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Long Non-Coding RNAs in Cardiovascular Diseases

Cardiovascular diseases (CVDs) are the leading cause of death worldwide. It is estimated that approximately 18.5 million people die annually on account of these diseases, with a third of these people dying under the age of 70 years. Identifying those most affected by CVDs and ensuring they receive the appropriate treatment can prevent premature deaths. Furthermore, the development of new therapeutic strategies and biomarkers with the potential to predict the progression of CVDs is fundamental to reducing mortality worldwide. CVDs can be defined as disorders that affect the heart or blood vessels such as heart failure, coronary heart disease, cerebrovascular disease, peripheral arterial disease, and congenital heart disease.

  • aerobic training
  • lncRNAs
  • cardiovascular disease
  • biomarkers

1. Introduction

The main risk factors associated with these diseases are smoking, excessive alcohol consumption, sedentary lifestyle, obesity, high blood cholesterol, among others. Individuals at risk of developing CVDs may, therefore, have increased blood pressure, glucose, and triglycerides as well as overweight and obesity. Among the many risk factors that predispose to the development and progression of CVDs, a sedentary lifestyle, supported by consistently low levels of physical activity, represents a major contributor to CVDs. On the other hand, regular exercise is associated with health benefits and a lower risk of disease [1][2]. Several studies have demonstrated that increased physical activity promotes a reduction in all-cause mortality and can increase life expectancy, affecting a strongly link to a decline in the risk of developing CVDs, in part by promoting weight loss, blood pressure control as well as improving blood lipid profile and insulin sensitivity [1][3]. For these reasons, physical activity has been recommended worldwide for CVD prevention and treatment. Despite the benefits of regular physical exercise, the molecular mechanisms by which they occur are still poorly understood.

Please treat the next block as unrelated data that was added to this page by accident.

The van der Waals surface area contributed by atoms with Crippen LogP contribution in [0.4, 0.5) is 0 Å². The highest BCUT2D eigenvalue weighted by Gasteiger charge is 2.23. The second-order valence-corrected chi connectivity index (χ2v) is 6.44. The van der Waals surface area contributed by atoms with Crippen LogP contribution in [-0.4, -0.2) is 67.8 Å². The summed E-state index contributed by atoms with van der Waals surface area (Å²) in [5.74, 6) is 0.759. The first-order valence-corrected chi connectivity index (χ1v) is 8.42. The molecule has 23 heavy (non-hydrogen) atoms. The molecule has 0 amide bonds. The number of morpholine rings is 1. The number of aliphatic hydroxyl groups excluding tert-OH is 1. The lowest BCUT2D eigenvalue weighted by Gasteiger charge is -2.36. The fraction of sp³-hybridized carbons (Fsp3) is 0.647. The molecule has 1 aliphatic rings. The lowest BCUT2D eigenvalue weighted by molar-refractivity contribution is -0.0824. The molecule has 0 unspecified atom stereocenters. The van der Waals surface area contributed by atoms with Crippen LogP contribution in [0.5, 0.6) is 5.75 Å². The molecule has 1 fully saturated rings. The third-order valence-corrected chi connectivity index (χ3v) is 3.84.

In recent decades, a research effort has been aimed at identifying the major physiological, biochemical, and molecular contributors to the cardiovascular benefits of exercise. This research resulted in advances obtained from observational studies and interventions in both human and animal models. The Encyclopedia of DNA Elements (ENCODE) [4], a project realized in 2012, challenged the central dogma of biology and the interpretation of what is considered a functional region of the human genome [5]. From the use of high-throughput genomic platforms, it was discovered that the coding transcripts (i.e., mRNAs) represent less than 3% of the genome, while everything else represents transcripts that have little or no ability to synthesize protein. These transcripts are called non-coding RNAs (ncRNAs) [6]. For a long time, these non-coding transcripts were neglected and treated as “junk of the DNA” [7][8], “transcription noise” [9][10][11], or even as “dark matter of the genome” [12][13]; however, evidence shows that ncRNAs are not only functionally active as RNA molecules but are also one of the major regulatory networks of gene expression at the epigenetic, transcriptional, and even post-transcriptional levels (for more information, see References [8][14][15][16][17]).